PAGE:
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NEWS MODI MEDIA
NEW DELHI: The Modi government has reportedly stopped release of government advertisements to three major English language newspapers — The Hindu, The Times of India and The Telegraph. The matter was raised in Parliament a while ago, but the government is unruffled. It is learnt that a couple of other newspapers too have been removed from eligibility for central government advertisements.
Government advertisements are a major source of revenue to newspapers, as also visual media. Many small-time newspapers simply sustain themselves on government advertisements.
The Hindu has been on an offensive against PM Modi and his government for long. The daily is seen to have leftist leanings in recent years, unlike in the past when it ran on highly professional and impartial lines under legendary owner-editors like Kasthuri. The daily turned leftist under the command of N Ram, a former JNU student and reportedly a card-holding member of the CPIM. There was serious concern within the newspaper management itself about the daily’s leftist outreach.The newspaper is already facing a financial crunch and gone are the days when it paid the largest pack of bonuses to its employees.
It is not clear whether the Modi government worked indirectly too to hurt The Hindu. After Modi took power for the second term, The Hindu uncharacteristically found virtue in the Union Budget presented by Nirmala Sitharaman. There were those who interpreted it as a pat by The Hindu on Nirmala, a Brahmin from the South or an attempt to buy peace with Modi.
Times of India has been supportive of Modi and his government. It adopts a policy of equi-distance with all political parties, and avoids openly taking sides, unlike The Hindu which is seen to have often exceeded its brief in giving pin-pricks to Modi in specific. It was on a tangent.
The perceived impartiality is seen as a major plus point for The Times of India, coming from the stable of a Jain family based in Mumbai and formerly in Calcutta, where it had major stakes in the jute business of olden days. The Hindu is run by a Brahmin family based in Chennai, and is known for its highly dignified ways in employer-employee relations and other matters as well. Ram is seen as a straggler in the family and politically inclined.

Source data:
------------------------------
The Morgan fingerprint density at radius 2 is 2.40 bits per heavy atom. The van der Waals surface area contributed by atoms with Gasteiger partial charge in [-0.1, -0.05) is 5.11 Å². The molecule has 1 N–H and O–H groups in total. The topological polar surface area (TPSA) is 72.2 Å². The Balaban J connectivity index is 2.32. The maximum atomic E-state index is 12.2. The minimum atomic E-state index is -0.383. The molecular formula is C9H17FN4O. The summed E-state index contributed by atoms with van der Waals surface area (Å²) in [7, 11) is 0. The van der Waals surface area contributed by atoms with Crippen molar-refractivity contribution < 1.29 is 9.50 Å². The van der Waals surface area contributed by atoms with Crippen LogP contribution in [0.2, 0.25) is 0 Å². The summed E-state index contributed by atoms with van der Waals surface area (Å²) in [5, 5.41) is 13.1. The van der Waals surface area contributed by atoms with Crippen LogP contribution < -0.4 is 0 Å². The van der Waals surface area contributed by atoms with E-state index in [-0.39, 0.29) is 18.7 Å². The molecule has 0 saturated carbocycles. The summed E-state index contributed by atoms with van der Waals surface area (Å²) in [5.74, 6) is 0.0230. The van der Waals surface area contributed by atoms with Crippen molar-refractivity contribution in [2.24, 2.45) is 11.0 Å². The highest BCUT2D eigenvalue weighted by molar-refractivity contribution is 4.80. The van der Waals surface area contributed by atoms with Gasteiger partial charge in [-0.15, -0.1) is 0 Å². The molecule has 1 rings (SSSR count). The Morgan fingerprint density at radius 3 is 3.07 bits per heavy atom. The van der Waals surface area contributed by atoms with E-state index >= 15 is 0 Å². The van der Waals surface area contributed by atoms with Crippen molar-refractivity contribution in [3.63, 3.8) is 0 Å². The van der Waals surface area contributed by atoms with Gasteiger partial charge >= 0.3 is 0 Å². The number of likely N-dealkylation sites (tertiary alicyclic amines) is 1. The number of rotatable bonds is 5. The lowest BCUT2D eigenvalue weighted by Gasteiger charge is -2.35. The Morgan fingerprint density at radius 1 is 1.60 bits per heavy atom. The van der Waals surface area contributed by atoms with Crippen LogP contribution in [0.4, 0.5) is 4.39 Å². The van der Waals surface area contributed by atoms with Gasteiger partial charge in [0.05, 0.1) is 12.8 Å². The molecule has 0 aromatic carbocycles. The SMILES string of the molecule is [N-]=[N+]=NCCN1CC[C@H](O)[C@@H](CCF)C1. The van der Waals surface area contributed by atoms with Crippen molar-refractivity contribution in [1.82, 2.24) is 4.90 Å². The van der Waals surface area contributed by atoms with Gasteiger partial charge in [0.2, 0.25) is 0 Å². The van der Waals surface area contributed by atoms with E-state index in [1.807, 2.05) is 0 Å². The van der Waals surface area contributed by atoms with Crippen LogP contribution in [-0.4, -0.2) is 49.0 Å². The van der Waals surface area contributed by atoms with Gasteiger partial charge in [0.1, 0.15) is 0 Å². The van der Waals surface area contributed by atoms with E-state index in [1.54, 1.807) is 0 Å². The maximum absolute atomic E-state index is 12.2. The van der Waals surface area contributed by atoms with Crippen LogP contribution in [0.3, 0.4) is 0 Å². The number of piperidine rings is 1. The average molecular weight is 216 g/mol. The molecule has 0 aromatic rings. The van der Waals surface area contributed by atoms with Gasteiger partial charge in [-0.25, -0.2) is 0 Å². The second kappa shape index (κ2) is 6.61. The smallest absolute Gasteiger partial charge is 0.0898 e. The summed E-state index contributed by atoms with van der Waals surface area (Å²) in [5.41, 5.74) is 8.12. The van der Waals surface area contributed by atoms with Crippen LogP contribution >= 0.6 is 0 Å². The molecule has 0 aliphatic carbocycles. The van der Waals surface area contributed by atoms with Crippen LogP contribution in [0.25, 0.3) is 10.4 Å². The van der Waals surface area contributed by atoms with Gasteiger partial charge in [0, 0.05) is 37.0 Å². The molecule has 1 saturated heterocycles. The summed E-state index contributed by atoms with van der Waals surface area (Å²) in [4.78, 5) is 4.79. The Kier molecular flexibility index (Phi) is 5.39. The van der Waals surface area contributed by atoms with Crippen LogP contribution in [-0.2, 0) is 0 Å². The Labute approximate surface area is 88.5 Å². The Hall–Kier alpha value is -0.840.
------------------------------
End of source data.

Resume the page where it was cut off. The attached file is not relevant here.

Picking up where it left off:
The Telegraph has a highbrow approach to journalism, and was seen in the past to be pro-Congress. It comes out of the Kolkata-based Anand Bazar Patrika group, one of the most successful entities in the print, and of late in television, fields.
What has come now from the government side is seen as part of an attempt by PM Modi to muzzle the media — something that other governments too did in the past one way or the other. One of the favourite hits from the governments at all times was the denial of government advertisements. The first term of the Modi government did not go hard on this, though it had adopted indirect means to effect controls on the media. Knowing Modi’s temperament, several media outlets were careful about picking up issues with the government. For one, Modi’s information ministers had warned media outlets against carrying “baseless or factually incorrect” stories.
Modi had kept the media at a distance during his first term itself. He avoided taking media personnel on his frequent foreign trips; other than AIR and Doordarshan. If they wanted, they could follow him on their own, was his policy. He avoided holding press conferences, a rarity for all PMs. Modi would not take a question. He would rather hold forth from the pulpit and the media could pick operative parts of the speech from him. Media personnel who were used to enjoying a lot of clout in Delhi in the past were, to an extent, crestfallen. The very sight of Modi tensed them up.
It was widely perceived that the second term of the Modi government would be more “dangerous” to those who sought to challenge him. Modi, having won a second term effortlessly in the recent Lok Sabha polls, came to being regarded as a leader of high stature in his own right. The mass acceptance, as evidenced in the LS results in favour of the BJP, was beyond anyone’s imagination. Modi is now at a stage where there are no serious challengers.
Times of India, already having the largest share of readership and also the advertisement market to its side, could not care less. Union Government advertisement rates had been hiked some time ago, but still the rates are not high, and does not compare with the rates of commercial ads. Many of the government ads are related to auctions and the like, many of them full-page ads. Public sector ads too fetch substantial income to the media, and it would appear that these too might be stopped selectively to some newspapers.
The instructions to block ads for some publications were issued in March, as per one report. Despite criticism in parliament and outside, the government refused to change its decision.
Modi can afford to be bold. For, none of the teasings by sections of the media worked to his disadvantage if election results are any indication. –IHN-NN
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